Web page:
What to Give a Cat in Pain

By Karen Ruth Duvall

Our pets can feel as much pain as we do, but it's difficult for them to let us know how much they hurt. Subtle signs may indicate a cat's discomfort, but being the stoic creatures that they are, it's often difficult to tell. When we know kitty is hurting, there are a few things we can do to help her feel better.

Signs of Pain

According to veterinarian Dr. Ron Hines, feline pain can be the result of surgery, injury or disease and is either temporary or permanent. Chronic pain in older pets that are otherwise healthy is usually due to arthritis and joint instability.

Cats hide their pain and will often hunch up when their tummy hurts. Some cats hiss and growl if the painful area is touched, and they won't purr when petted. Cats with acute pain will usually experience a decreased appetite, meow incessantly, salivate more than usual, breathe rapidly and have an increased heart rate.

Medications

Cats have unique body biochemistry and their liver functions make it dangerous for them to take most anti-inflammatory medicines that can also cause kidney damage. Never give a cat acetaminophen (Tylenol), ibuprofen (Advil) or aspirin.

Don't try to medicate your cat yourself if using synthetic pain relievers. The most common cause of pet poisonings occurs when pet owners give their animals human medicine or use prescribed medication incorrectly. This kind of treatment should be done under a vet's supervision.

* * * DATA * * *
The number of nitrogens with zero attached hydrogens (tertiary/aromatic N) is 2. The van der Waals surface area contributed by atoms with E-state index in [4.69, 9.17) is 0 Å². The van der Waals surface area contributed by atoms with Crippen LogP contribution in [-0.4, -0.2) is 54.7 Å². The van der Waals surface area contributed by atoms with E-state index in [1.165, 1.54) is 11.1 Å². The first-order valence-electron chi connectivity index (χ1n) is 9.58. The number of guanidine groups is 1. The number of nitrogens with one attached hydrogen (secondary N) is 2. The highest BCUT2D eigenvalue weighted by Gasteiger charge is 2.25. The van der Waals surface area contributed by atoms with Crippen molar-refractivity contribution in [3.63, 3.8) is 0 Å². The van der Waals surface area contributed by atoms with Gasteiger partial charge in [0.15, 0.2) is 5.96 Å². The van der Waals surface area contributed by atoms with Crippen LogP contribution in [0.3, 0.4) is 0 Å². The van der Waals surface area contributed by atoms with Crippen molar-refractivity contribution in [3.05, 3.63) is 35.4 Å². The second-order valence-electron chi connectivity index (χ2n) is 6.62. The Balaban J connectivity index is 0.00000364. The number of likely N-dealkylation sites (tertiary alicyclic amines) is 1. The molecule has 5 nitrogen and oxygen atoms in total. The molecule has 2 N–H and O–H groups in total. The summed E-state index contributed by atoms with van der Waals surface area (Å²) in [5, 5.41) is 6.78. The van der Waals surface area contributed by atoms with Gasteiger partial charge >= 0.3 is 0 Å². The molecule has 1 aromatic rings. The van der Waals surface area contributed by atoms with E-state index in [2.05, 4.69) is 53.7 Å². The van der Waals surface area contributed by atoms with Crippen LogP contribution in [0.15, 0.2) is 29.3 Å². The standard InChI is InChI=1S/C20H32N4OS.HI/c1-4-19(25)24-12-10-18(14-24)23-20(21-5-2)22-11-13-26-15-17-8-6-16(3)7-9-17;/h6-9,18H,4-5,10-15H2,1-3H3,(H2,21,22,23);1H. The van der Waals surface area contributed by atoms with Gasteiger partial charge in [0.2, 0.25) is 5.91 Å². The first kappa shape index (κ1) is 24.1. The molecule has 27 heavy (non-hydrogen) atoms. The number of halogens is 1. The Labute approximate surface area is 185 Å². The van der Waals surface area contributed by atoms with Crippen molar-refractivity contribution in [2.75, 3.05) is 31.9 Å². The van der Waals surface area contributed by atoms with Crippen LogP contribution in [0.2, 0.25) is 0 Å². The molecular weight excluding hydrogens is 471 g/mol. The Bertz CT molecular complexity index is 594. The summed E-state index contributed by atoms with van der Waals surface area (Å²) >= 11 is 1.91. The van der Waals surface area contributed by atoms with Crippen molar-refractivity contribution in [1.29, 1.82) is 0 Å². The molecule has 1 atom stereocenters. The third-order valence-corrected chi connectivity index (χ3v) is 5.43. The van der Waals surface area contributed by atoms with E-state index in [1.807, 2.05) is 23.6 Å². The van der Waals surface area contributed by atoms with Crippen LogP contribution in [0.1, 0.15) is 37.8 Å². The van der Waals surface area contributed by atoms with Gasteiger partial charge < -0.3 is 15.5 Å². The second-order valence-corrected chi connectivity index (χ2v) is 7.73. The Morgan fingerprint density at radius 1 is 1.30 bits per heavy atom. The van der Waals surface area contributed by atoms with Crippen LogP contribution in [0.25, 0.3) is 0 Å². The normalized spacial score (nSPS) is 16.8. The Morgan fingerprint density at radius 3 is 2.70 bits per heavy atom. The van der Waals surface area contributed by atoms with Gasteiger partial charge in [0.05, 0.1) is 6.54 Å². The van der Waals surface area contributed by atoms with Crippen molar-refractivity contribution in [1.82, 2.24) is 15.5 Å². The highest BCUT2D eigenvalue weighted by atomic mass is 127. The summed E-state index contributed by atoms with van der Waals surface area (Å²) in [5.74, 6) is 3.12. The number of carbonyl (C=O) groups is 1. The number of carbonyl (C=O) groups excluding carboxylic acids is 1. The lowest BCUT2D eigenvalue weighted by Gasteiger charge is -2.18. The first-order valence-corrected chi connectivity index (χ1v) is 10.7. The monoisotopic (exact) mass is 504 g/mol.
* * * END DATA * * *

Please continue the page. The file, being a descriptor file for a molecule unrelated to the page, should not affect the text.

A vet may prescribe corticosteroids, which are hormones naturally produced by the adrenal glands and have anti-inflammatory and immune suppressant properties. But corticosteroids can have serious side effects so shouldn't be used long-term.

Holistic Options

Homeopathic pain medications are made from natural ingredients. Traumeel is a pain reliever that contains 12 botanical and two mineral substances, and is often recommended by holistic veterinarians for pain. Physicians have been using it for more than 50 years as a safe alternative to anti-inflammatory drugs. Traumeel provides short-term relief of minor aches and pains and comes in non-prescription (OTC) ointment and tablets.

Dandelion flowers have weak but useful analgesic qualities, which makes them a safe and gentle pain reliever for cats. You can make your own infusion by heating a handful of flowers in water to near boiling, then administer the cooled liquid with a dropper.

For relief from arthritis pain, cats can safely take glucosamine and chondroitin, which are nutrients that help relieve inflammation while rebuilding cartilage and lubricating the joints.

Acupuncture is a controversial treatment for pain in cats. Some vets completely dismiss it as a viable option, but holistic veterinarians like Dr. Gary VanEngelenburg bases his entire practice on acupuncture and herbal medicines. Acupuncture needles are so tiny, generally only 0.02 mm wide, that the animal feels virtually no pain. For cats that are intolerant of needles, modern methods of needle-less acupuncture do exist.